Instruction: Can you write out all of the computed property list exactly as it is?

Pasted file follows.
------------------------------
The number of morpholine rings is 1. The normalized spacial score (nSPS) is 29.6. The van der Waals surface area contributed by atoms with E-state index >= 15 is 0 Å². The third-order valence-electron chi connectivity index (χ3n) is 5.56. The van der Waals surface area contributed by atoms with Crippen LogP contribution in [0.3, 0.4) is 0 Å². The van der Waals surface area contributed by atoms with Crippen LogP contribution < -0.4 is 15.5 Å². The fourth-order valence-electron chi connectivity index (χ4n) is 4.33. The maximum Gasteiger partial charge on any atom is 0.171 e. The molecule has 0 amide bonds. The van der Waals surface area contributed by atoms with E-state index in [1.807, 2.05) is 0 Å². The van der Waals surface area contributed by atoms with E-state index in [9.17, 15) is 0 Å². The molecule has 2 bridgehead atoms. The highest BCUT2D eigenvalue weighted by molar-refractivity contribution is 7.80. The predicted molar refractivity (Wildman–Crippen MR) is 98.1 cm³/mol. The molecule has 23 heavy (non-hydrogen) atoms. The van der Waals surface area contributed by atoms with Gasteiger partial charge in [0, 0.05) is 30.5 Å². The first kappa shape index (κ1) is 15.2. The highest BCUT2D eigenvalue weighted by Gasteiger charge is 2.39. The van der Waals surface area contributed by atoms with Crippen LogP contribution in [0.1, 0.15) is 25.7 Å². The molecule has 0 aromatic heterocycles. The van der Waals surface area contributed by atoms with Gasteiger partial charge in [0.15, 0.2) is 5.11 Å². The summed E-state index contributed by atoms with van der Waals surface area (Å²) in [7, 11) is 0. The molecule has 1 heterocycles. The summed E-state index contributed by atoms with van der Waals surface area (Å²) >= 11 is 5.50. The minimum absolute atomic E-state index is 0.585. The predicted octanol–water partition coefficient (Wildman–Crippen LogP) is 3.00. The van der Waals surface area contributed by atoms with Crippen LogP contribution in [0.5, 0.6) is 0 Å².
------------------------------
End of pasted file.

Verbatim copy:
The number of morpholine rings is 1. The normalized spacial score (nSPS) is 29.6. The van der Waals surface area contributed by atoms with E-state index >= 15 is 0 Å². The third-order valence-electron chi connectivity index (χ3n) is 5.56. The van der Waals surface area contributed by atoms with Crippen LogP contribution in [0.3, 0.4) is 0 Å². The van der Waals surface area contributed by atoms with Crippen LogP contribution < -0.4 is 15.5 Å². The fourth-order valence-electron chi connectivity index (χ4n) is 4.33. The maximum Gasteiger partial charge on any atom is 0.171 e. The molecule has 0 amide bonds. The van der Waals surface area contributed by atoms with E-state index in [1.807, 2.05) is 0 Å². The van der Waals surface area contributed by atoms with E-state index in [9.17, 15) is 0 Å². The molecule has 2 bridgehead atoms. The highest BCUT2D eigenvalue weighted by molar-refractivity contribution is 7.80. The predicted molar refractivity (Wildman–Crippen MR) is 98.1 cm³/mol. The molecule has 23 heavy (non-hydrogen) atoms. The van der Waals surface area contributed by atoms with Gasteiger partial charge in [0, 0.05) is 30.5 Å². The first kappa shape index (κ1) is 15.2. The highest BCUT2D eigenvalue weighted by Gasteiger charge is 2.39. The van der Waals surface area contributed by atoms with Crippen LogP contribution in [0.1, 0.15) is 25.7 Å². The molecule has 0 aromatic heterocycles. The van der Waals surface area contributed by atoms with Gasteiger partial charge in [0.15, 0.2) is 5.11 Å². The summed E-state index contributed by atoms with van der Waals surface area (Å²) in [7, 11) is 0. The molecule has 1 heterocycles. The summed E-state index contributed by atoms with van der Waals surface area (Å²) >= 11 is 5.50. The minimum absolute atomic E-state index is 0.585. The predicted octanol–water partition coefficient (Wildman–Crippen LogP) is 3.00. The van der Waals surface area contributed by atoms with Crippen LogP contribution in [0.5, 0.6) is 0 Å².